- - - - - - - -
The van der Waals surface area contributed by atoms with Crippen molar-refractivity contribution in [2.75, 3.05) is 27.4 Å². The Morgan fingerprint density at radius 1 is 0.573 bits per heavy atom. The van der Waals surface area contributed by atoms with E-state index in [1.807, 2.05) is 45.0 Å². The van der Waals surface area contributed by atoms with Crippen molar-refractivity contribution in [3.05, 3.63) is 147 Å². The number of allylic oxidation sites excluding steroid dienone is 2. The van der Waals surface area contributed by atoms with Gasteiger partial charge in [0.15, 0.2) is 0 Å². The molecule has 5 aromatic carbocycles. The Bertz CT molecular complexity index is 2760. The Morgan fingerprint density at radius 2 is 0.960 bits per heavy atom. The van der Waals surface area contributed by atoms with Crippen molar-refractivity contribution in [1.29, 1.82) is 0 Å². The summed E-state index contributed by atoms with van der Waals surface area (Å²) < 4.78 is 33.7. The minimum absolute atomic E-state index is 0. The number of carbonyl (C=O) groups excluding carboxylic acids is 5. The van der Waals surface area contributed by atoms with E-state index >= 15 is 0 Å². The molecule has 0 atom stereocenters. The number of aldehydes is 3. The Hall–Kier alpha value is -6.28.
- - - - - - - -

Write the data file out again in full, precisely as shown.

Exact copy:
The van der Waals surface area contributed by atoms with Crippen molar-refractivity contribution in [2.75, 3.05) is 27.4 Å². The Morgan fingerprint density at radius 1 is 0.573 bits per heavy atom. The van der Waals surface area contributed by atoms with E-state index in [1.807, 2.05) is 45.0 Å². The van der Waals surface area contributed by atoms with Crippen molar-refractivity contribution in [3.05, 3.63) is 147 Å². The number of allylic oxidation sites excluding steroid dienone is 2. The van der Waals surface area contributed by atoms with Gasteiger partial charge in [0.15, 0.2) is 0 Å². The molecule has 5 aromatic carbocycles. The Bertz CT molecular complexity index is 2760. The Morgan fingerprint density at radius 2 is 0.960 bits per heavy atom. The van der Waals surface area contributed by atoms with Crippen molar-refractivity contribution in [1.29, 1.82) is 0 Å². The summed E-state index contributed by atoms with van der Waals surface area (Å²) < 4.78 is 33.7. The minimum absolute atomic E-state index is 0. The number of carbonyl (C=O) groups excluding carboxylic acids is 5. The van der Waals surface area contributed by atoms with E-state index >= 15 is 0 Å². The molecule has 0 atom stereocenters. The number of aldehydes is 3. The Hall–Kier alpha value is -6.28.